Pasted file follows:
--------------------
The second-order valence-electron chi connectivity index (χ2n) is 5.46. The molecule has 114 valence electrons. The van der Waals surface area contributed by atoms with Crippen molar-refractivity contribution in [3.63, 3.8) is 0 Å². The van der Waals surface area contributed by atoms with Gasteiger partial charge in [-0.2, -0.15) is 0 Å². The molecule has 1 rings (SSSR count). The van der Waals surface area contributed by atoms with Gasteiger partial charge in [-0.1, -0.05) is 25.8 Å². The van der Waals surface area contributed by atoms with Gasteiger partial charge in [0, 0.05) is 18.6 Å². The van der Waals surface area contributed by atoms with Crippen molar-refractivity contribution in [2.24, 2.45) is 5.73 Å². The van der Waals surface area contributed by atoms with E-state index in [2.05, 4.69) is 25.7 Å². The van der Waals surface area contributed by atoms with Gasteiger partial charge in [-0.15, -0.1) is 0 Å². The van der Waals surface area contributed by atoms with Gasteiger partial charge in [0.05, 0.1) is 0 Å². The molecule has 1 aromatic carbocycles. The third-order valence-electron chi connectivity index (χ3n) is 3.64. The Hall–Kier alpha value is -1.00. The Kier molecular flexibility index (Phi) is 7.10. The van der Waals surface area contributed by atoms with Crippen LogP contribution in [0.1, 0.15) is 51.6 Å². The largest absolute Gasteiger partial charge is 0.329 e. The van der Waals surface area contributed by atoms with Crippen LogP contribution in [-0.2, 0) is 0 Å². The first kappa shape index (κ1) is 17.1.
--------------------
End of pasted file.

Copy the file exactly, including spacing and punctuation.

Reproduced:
The second-order valence-electron chi connectivity index (χ2n) is 5.46. The molecule has 114 valence electrons. The van der Waals surface area contributed by atoms with Crippen molar-refractivity contribution in [3.63, 3.8) is 0 Å². The van der Waals surface area contributed by atoms with Gasteiger partial charge in [-0.2, -0.15) is 0 Å². The molecule has 1 rings (SSSR count). The van der Waals surface area contributed by atoms with Gasteiger partial charge in [-0.1, -0.05) is 25.8 Å². The van der Waals surface area contributed by atoms with Gasteiger partial charge in [0, 0.05) is 18.6 Å². The van der Waals surface area contributed by atoms with Crippen molar-refractivity contribution in [2.24, 2.45) is 5.73 Å². The van der Waals surface area contributed by atoms with E-state index in [2.05, 4.69) is 25.7 Å². The van der Waals surface area contributed by atoms with Gasteiger partial charge in [-0.15, -0.1) is 0 Å². The van der Waals surface area contributed by atoms with Gasteiger partial charge in [0.05, 0.1) is 0 Å². The molecule has 1 aromatic carbocycles. The third-order valence-electron chi connectivity index (χ3n) is 3.64. The Hall–Kier alpha value is -1.00. The Kier molecular flexibility index (Phi) is 7.10. The van der Waals surface area contributed by atoms with Crippen LogP contribution in [0.1, 0.15) is 51.6 Å². The largest absolute Gasteiger partial charge is 0.329 e. The van der Waals surface area contributed by atoms with Crippen LogP contribution in [-0.2, 0) is 0 Å². The first kappa shape index (κ1) is 17.1.